Learning how to fight rather than fear cancer: A battle-hardened expert offers advice

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TV personality Katie Couric calls Kathy Giusti "a badass ... cancer-fighting whiz." But in 1996, Giusti, then a 37-year-old pharmaceutical executive, was a terrified young mother who had just been given three years to live.

Instead of accepting that fate, Giusti decided to change it.

She learned everything she could about her disease and the system that delivered her care. Then she set out to transform both.

A stem cell transplant from her identical twin sister helped buy Giusti long-term remission.

Fundraising and smart scientific bets led the Multiple Myeloma Research Foundation she helped found shepherd 15 drugs from discovery through clinical trials and to patients. Five-year survival rates for multiple myeloma has now climbed to over 65% from 20%, when she was diagnosed. Many, like her, live far longer.

Then, in 2022 Giusti, was diagnosed with breast cancer. Even though she had helped several U.S. presidents in their fight against cancer, she said she made mistakes with her own care.

This month Giusti, now 65, published a book, "Fatal to Fearless: 12 Steps to Beating Cancer in a Broken Medical System," that details her journey and gives advice to help others with theirs.

USA TODAY spoke with Giusti about her experiences, flaws she sees in the medical system and what she's optimistic about in health care. This interview has been edited and condensed.

Question: You say in the book that being diagnosed with cancer today is not like it was even a few years ago. What do you mean by that?

Answer: The science is moving unbelievably fast, but the system looks exactly the same.

If you can buy yourself a year, you might be able to buy yourself another year, another two years. To not be aware of what's happening in your specific cancer means you probably will (miss out) because good things are happening pretty much across the board. To not be aware of it would be a huge waste.

What can people do to educate themselves about cancer, especially if they aren't comfortable with scientific language?

The No. 1 thing is to pull the language (of your diagnosis) directly from your portal so you know exactly what you have. Use the exact words so you don't go down rabbit holes.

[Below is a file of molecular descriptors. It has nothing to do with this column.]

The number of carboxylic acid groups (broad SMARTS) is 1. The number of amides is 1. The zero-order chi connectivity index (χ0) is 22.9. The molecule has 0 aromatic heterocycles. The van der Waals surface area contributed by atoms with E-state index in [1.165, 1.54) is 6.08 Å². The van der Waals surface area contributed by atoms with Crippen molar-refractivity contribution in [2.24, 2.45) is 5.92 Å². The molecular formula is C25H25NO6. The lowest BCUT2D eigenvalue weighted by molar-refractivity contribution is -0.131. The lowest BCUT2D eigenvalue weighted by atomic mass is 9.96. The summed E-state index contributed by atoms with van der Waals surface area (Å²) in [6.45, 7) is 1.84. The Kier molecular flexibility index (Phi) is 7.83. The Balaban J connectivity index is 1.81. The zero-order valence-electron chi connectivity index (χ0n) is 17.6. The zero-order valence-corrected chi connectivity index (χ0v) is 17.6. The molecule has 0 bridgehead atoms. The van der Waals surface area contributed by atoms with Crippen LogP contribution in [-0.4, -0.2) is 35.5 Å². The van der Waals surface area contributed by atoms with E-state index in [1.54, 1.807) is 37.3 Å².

Cancer.net, cancer.org, cancer.gov ‒ all three are really good. Go to one of those sites and look up your cancer. Then go and put in "patient advocacy group" or "research foundation" and the name of your cancer. Patient groups are really underutilized. They have navigators (who) will walk you through everything.

A lot of people feel helpless when they're diagnosed. What do you suggest?

Don't go it alone. It doesn't take an army, it just takes one or two (friends or family members). Know what you need and get the right people to help you.

You talk about turning down the fear, fearing less. Why is this important?

Cancer still brings an incredible amount of fear. There are certain cancers ‒ liver, pancreatic, stomach ‒ that are hard. (The fear) creates paralysis. They gasp and they stop and they don't know what to do. Why did this happen and what did I do wrong? Take all this 'why' energy to 'how' ‒ that's where all this energy has to go: forward-moving, forward-thinking.

Your book includes about 250 pages of advice for patients and their families. Can you pick a few key pieces?

Take a deep breath. Do your research very wisely. There are resources out there for you, but you've got to call them and talk to them and see what they offer and don't be scared to do that. It's time very well spent.

When you get to the treatment side, know the tests that will help define your type of cancer and push for them. The more specificity you have to your specific type of cancer, the better off you're going to be. Insurance does not routinely cover this. You have to fight to get what you need from your insurance company.

Go celebrate (after treatment). Realize your body's been through a lot. You should take some time to heal but over time, know where your remission is. In today's world of monitoring and tracking, they're going to be able to find things faster and sooner. You want to be monitored by a great oncologist who's paying attention to that.

We need to be asking questions: (about the) risk of relapse, and, on the other side of the equation, can I ever get off these damn drugs?

What do you suggest on the prevention side?

They say 40% of cancers are preventable. Lifestyle. Diet. For cervical cancer, we have vaccines.

Make sure you're always doing your physicals. Did you tell (your doctor about) every risk? You've got to know your (family) history.

If you had a magic wand, what would you fix about our health care system?

I would bring in better navigation for patients. I would bring in better integration with the systems and the way the hospitals and the medical systems are set up. And I would change the whole thing so it focused on incentives that drove quality for the patients.

What are you optimistic about in terms of health care or cancer care in particular?

I am so unbelievably optimistic about the science. (Such as) artificial intelligence, if used wisely in support of the doctors and the clinics and the researchers.

I hope the system will motivate young people to stay in health care, to stay in science. We have to get to the point where it's a very well-respected field and that people are being compensated fairly for their incredible work ‒ or we're not going to have enough nurses, doctors and Ph.Ds. People think the patients are struggling, but the caregivers are struggling just as much.

This article originally appeared on USA TODAY: In 'Fatal to Fearless,' Kathy Giusti chronicles multiple myeloma fight